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The devastating loss of “Never Again”

Screenshot from Instagram - credit to @veganrabbi/@elizabethyounger
Screenshot from Instagram - credit to @veganrabbi/@elizabethyounger

In the shadow of history’s most atrocious genocides, the phrase “Never Again” emerged as a solemn pledge – a collective commitment by the global community to prevent the recurrence of such unspeakable horrors. It was a promise made in the aftermath of the Holocaust, the genocide against the Tutsi in Rwanda, the mass killings in Cambodia under the Khmer Rouge, and other dark chapters of human history. Yet, despite the vow embedded within these powerful words, the world continues to witness atrocities that starkly contradict the foundational principle of “Never Again.” This devastating loss of promise not only signifies a failure to uphold a moral obligation but also reflects a deeper crisis in international solidarity and action.

The echoes of past atrocities

The origins of “Never Again” lie in the collective shock and revulsion following the Holocaust, where six million Jews, along with millions of others, including Poles, Romani people, Soviet POWs, LGBTQ+, and disabled individuals, were systematically murdered by Nazi Germany. The world, in hindsight, pledged to remember and learn from this unparalleled tragedy to prevent its recurrence.

For 78 years, we proudly shouted “Never Again” from every corner of the world.

But on October 7th, 2023, everything changed forever. That very dark day was, unfortunately, our “again.” Twelve-hundred people were killed in a single day. That is almost as many killed during the entire Second Intifada, but all in a single day. October 7th, came without a single warning, and the current wave of antisemitism is a warning for our survival.

The persistent shadow of genocide

Despite these promises, the 21st century has not been immune to the scourge of genocide and mass atrocities. The early 2000s witnessed the Darfur genocide, where ethnic cleansing and killings continued for years, drawing international condemnation but limited effective intervention. More recently, the plight of the Rohingya in Myanmar, targeted by military forces in a brutal campaign of violence since 2017, has been described by the United Nations as a “textbook example of ethnic cleansing,” with some leaders and human rights organizations labeling it a genocide, as well the ethnic cleansing of Uyghur Muslims in China, which has been happening for a decade.

The failure of international mechanisms

The repeated occurrence of such atrocities highlights a troubling gap between the aspirational rhetoric of “Never Again” and the practical mechanisms in place to prevent genocide. The United Nations, despite having the prevention of genocide as a core mission, often finds itself paralyzed by political divisions within its own Security Council, limiting its ability to act decisively in the face of emerging genocides. The International Criminal Court, established to prosecute individuals for genocide, crimes against humanity, and war crimes, faces challenges of jurisdiction, political will, and the cooperation of states.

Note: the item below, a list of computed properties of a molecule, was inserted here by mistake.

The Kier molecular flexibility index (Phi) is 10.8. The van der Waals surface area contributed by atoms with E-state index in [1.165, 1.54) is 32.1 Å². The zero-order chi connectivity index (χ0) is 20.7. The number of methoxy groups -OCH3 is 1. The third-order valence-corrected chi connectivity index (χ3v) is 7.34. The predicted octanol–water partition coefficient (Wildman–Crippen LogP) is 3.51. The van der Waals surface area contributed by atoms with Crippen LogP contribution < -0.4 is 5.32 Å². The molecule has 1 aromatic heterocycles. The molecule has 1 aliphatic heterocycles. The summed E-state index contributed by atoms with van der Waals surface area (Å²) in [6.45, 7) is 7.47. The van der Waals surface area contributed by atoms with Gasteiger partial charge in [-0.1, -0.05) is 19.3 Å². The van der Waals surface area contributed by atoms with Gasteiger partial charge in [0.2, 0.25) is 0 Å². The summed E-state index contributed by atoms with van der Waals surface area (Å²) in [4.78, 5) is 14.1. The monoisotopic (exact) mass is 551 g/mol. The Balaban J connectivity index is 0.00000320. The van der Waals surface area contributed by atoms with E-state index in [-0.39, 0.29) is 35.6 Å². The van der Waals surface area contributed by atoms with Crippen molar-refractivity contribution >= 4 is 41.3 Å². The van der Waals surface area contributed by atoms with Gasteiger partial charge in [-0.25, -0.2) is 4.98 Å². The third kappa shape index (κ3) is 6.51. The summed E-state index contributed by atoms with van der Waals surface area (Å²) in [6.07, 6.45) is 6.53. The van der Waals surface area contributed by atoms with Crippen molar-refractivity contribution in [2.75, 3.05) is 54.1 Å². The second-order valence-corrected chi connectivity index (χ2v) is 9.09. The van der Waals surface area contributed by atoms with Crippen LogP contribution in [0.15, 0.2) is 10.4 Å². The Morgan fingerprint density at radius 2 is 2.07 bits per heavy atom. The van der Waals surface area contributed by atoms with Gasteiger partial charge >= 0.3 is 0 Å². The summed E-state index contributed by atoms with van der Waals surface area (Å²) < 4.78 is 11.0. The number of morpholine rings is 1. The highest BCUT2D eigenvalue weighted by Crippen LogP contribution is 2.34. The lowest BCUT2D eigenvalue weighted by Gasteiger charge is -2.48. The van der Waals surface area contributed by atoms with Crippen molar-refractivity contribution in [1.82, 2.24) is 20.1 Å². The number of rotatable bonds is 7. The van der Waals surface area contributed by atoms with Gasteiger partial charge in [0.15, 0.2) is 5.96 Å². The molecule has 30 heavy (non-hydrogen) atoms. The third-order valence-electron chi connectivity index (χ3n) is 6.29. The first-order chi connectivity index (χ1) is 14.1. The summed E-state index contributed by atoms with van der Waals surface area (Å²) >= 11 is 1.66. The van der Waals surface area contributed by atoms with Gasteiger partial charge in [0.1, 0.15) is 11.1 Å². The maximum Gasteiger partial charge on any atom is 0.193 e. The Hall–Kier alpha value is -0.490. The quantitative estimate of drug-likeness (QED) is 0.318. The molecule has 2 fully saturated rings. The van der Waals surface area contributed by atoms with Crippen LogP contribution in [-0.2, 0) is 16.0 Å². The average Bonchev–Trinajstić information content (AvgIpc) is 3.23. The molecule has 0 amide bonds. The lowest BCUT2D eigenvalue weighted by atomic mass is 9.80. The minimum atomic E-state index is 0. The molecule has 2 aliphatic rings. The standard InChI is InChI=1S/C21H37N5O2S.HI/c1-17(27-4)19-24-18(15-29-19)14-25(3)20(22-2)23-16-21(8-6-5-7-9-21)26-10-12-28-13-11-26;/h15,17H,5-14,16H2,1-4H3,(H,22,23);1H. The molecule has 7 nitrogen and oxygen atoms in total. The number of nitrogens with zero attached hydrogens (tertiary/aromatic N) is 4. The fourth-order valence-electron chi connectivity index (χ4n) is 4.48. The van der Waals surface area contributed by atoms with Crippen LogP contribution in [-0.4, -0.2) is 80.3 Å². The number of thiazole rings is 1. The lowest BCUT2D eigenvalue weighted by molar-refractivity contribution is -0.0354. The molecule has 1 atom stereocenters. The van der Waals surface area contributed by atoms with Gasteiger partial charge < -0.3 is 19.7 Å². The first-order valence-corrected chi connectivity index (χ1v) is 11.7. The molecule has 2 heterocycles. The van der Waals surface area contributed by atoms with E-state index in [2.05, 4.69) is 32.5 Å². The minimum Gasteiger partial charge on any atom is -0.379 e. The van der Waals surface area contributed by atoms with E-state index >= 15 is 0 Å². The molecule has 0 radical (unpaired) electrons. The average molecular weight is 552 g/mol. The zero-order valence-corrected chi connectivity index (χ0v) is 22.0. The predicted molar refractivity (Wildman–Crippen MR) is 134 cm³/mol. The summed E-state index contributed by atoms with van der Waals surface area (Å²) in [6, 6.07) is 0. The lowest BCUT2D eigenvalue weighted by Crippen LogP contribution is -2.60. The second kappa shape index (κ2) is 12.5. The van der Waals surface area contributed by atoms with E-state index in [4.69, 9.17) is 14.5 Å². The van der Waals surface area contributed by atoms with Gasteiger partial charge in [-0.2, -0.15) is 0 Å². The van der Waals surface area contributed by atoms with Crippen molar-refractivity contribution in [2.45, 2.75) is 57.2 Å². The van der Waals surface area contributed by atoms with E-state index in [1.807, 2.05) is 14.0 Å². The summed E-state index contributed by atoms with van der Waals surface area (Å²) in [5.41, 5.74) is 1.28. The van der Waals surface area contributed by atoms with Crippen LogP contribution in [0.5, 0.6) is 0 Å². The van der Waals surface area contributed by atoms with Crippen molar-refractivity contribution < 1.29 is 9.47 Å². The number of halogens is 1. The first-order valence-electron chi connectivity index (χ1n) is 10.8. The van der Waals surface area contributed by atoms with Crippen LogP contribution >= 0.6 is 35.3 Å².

The amount of silence from the United Nations, along with their refusal to condemn October 7th, along with the mass murders, rapes, and hostage crisis, is nothing but a slap in the face to Jews.

A call for renewed vigilance and solidarity

The loss of “Never Again” is not just a failure to prevent new atrocities but also a failure to remember and honor the victims of past atrocities through action. It calls for a renewed commitment to vigilance, the strengthening of international mechanisms for prevention and accountability, and a revitalization of the global community’s commitment to human rights and dignity. Solidarity must be transformed from a passive sentiment into active engagement: supporting civil society initiatives, bolstering humanitarian interventions, and ensuring that diplomatic and economic tools are wielded more effectively to prevent and respond to signs of emerging genocides.

As the saying goes, “Those who forget history are doomed to repeat it.”

The devastating loss of “Never Again” as a fulfilled promise is a stark reminder of the complexities and challenges in preventing genocide. It underscores the necessity for the international community to reassess and strengthen its approach to foresee, prevent, and respond to such atrocities. Only through collective action, unwavering vigilance, and a genuine commitment to human rights can the world hope to turn “Never Again” from a recurrent epitaph of failure into a reality of prevention and justice.

When we say “Never Again is now” – we mean it.

About the Author
Perri Schwartz is an activist and writer based out of Atlanta, Georgia. She is a 2021-2022 alumnus of the Young Judaea Year Course gap year. She interned with the Israel Daily News Podcast while on Year Course. She is also on the autism spectrum and is super passionate about making the world a better place. You can follow her on Instagram, @thezioprincess.
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